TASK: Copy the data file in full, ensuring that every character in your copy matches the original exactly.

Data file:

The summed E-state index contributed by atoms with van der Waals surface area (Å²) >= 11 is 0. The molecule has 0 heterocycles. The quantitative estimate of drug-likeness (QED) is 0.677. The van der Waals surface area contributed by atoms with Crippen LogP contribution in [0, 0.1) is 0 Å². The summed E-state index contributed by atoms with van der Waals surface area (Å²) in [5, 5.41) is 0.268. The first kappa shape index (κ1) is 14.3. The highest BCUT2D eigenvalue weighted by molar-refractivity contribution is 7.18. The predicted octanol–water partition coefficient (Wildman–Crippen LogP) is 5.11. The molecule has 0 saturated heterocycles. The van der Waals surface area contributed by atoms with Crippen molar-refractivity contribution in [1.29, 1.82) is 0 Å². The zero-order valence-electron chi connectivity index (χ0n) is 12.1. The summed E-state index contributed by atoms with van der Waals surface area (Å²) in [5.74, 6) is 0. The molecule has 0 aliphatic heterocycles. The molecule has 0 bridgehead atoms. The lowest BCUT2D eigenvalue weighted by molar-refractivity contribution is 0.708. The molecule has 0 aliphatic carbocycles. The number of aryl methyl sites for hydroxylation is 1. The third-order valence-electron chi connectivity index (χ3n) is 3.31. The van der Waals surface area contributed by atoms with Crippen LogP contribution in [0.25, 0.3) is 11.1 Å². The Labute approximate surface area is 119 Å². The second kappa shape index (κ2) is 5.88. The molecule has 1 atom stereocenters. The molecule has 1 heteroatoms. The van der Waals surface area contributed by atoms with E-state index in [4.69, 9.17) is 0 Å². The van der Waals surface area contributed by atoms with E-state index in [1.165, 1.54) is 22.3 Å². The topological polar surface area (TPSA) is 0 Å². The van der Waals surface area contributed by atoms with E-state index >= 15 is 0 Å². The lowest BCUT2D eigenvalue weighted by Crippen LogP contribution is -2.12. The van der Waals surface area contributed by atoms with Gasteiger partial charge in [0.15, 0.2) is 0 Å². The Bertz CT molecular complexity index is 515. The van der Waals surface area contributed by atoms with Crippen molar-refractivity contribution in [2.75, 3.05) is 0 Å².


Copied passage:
The summed E-state index contributed by atoms with van der Waals surface area (Å²) >= 11 is 0. The molecule has 0 heterocycles. The quantitative estimate of drug-likeness (QED) is 0.677. The van der Waals surface area contributed by atoms with Crippen LogP contribution in [0, 0.1) is 0 Å². The summed E-state index contributed by atoms with van der Waals surface area (Å²) in [5, 5.41) is 0.268. The first kappa shape index (κ1) is 14.3. The highest BCUT2D eigenvalue weighted by molar-refractivity contribution is 7.18. The predicted octanol–water partition coefficient (Wildman–Crippen LogP) is 5.11. The molecule has 0 saturated heterocycles. The van der Waals surface area contributed by atoms with Crippen molar-refractivity contribution in [1.29, 1.82) is 0 Å². The zero-order valence-electron chi connectivity index (χ0n) is 12.1. The summed E-state index contributed by atoms with van der Waals surface area (Å²) in [5.74, 6) is 0. The molecule has 0 aliphatic heterocycles. The molecule has 0 bridgehead atoms. The lowest BCUT2D eigenvalue weighted by molar-refractivity contribution is 0.708. The molecule has 0 aliphatic carbocycles. The number of aryl methyl sites for hydroxylation is 1. The third-order valence-electron chi connectivity index (χ3n) is 3.31. The van der Waals surface area contributed by atoms with Crippen LogP contribution in [0.25, 0.3) is 11.1 Å². The Labute approximate surface area is 119 Å². The second kappa shape index (κ2) is 5.88. The molecule has 1 atom stereocenters. The molecule has 1 heteroatoms. The van der Waals surface area contributed by atoms with E-state index in [4.69, 9.17) is 0 Å². The van der Waals surface area contributed by atoms with E-state index in [1.165, 1.54) is 22.3 Å². The topological polar surface area (TPSA) is 0 Å². The van der Waals surface area contributed by atoms with E-state index >= 15 is 0 Å². The lowest BCUT2D eigenvalue weighted by Crippen LogP contribution is -2.12. The van der Waals surface area contributed by atoms with Gasteiger partial charge in [0.15, 0.2) is 0 Å². The Bertz CT molecular complexity index is 515. The van der Waals surface area contributed by atoms with Crippen molar-refractivity contribution in [2.75, 3.05) is 0 Å².